The United States House of Representatives recently passed the Affordable Health Care for America Act by 220 votes to 215. The bill, which is expected to cost $1.1 trillion over ten years, constitutes the greatest reform of U.S. health care since 1965 — when Medicare, a tax-funded single-payer system for those aged 65 or over and those with particular medical conditions, was created as part of the Johnson administration’s ‘Great Society’ programme. If passed into law, the new bill will extend health cover to 96 per cent of legally resident Americans. This it will do by widening the federally funded Medicaid system to include the 36 million Americans who currently cannot afford health insurance or whose employers do not provide it. The low-paid will be able to buy subsidised insurance or get cover from a government plan. Employers will have to provide insurance or pay a payroll tax of up to eight per cent. Significantly, insurers will be banned from rejecting those with pre-existing conditions and from dropping those whose needs increase; age limits will also be abolished.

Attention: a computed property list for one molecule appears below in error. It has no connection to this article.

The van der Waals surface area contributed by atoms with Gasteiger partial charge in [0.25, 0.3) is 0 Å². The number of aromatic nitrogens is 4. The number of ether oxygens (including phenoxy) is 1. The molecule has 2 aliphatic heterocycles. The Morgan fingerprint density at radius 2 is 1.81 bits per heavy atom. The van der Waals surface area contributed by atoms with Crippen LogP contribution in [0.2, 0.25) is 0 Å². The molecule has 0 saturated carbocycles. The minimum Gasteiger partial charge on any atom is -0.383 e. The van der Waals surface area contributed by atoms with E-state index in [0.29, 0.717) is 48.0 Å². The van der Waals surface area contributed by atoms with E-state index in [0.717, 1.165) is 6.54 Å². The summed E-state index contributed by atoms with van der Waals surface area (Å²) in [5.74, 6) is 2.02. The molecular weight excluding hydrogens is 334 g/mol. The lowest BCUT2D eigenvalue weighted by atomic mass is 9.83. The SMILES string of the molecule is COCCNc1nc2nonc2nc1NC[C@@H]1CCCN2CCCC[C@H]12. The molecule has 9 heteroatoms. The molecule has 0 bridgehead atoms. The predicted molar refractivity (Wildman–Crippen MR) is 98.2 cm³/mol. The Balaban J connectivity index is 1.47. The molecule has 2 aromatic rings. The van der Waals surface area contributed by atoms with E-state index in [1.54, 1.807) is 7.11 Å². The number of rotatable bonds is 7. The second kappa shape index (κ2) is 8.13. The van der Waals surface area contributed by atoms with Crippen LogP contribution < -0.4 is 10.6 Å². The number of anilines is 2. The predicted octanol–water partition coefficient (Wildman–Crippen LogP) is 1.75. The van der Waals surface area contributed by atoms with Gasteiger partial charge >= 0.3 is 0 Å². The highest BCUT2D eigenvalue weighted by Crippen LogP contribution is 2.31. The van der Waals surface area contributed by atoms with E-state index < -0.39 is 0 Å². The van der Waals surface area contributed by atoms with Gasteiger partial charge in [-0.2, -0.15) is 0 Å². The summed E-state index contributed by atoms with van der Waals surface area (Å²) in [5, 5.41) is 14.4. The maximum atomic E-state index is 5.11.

The House vote is testimony to determined work by the House Speaker, Nancy Pelosi, and to President Barack Obama’s intensive liaison with Democrat Representatives, including the doubters. The President made serious concessions, for example by accepting that insurers who provide abortion services will not receive federal funding. This could affect a large number of women who are currently uninsured. Fierce controversy continues, with ferocious lobbying and television advertising by corporate insurers and others against the bill. Even mainstream Republicans make claims that the Nobel-winning economist Paul Krugman calls paranoid. Fears about the likely costs are outweighed by evidence that administration and screening account for 30 per cent of private insurance costs (as against 17 per cent in neighbouring Canada’s single-payer system). The Congressional Budget Office also estimates that the bill’s procedures will reduce costs. For example, financial relationships between medical manufacturers and doctors will be monitored by the federal government. The bill’s prospects in the Senate are uncertain. But after all the qualifications are made, President Obama deserves applause at this stage for winning where several Presidents — Theodore Roosevelt, Harry Truman, Richard Nixon, Jimmy Carter, and Bill Clinton — lost. Independent of the discord, the vigour of the U.S. health policy debate is a signal example for all countries where health coverage is less than universal.

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